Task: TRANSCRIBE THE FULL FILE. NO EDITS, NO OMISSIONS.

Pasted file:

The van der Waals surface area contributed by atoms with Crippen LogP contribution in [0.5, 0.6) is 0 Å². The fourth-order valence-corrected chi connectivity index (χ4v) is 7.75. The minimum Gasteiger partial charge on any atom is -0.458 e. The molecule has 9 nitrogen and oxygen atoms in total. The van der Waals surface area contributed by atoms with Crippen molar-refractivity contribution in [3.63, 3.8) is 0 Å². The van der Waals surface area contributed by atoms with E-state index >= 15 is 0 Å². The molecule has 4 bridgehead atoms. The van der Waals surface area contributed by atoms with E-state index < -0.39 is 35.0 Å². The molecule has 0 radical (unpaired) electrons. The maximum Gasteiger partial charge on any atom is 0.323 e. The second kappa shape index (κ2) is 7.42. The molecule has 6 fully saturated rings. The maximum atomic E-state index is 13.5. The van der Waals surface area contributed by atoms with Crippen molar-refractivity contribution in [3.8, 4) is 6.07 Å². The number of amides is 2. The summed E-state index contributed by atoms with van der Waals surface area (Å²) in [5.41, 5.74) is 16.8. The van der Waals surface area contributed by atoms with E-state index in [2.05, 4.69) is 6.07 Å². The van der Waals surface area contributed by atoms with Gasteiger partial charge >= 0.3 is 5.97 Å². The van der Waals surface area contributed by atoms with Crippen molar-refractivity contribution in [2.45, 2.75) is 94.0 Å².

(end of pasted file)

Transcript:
The van der Waals surface area contributed by atoms with Crippen LogP contribution in [0.5, 0.6) is 0 Å². The fourth-order valence-corrected chi connectivity index (χ4v) is 7.75. The minimum Gasteiger partial charge on any atom is -0.458 e. The molecule has 9 nitrogen and oxygen atoms in total. The van der Waals surface area contributed by atoms with Crippen molar-refractivity contribution in [3.63, 3.8) is 0 Å². The van der Waals surface area contributed by atoms with E-state index >= 15 is 0 Å². The molecule has 4 bridgehead atoms. The van der Waals surface area contributed by atoms with E-state index < -0.39 is 35.0 Å². The molecule has 0 radical (unpaired) electrons. The maximum Gasteiger partial charge on any atom is 0.323 e. The second kappa shape index (κ2) is 7.42. The molecule has 6 fully saturated rings. The maximum atomic E-state index is 13.5. The van der Waals surface area contributed by atoms with Crippen molar-refractivity contribution in [3.8, 4) is 6.07 Å². The number of amides is 2. The summed E-state index contributed by atoms with van der Waals surface area (Å²) in [5.41, 5.74) is 16.8. The van der Waals surface area contributed by atoms with E-state index in [2.05, 4.69) is 6.07 Å². The van der Waals surface area contributed by atoms with Gasteiger partial charge >= 0.3 is 5.97 Å². The van der Waals surface area contributed by atoms with Crippen molar-refractivity contribution in [2.45, 2.75) is 94.0 Å².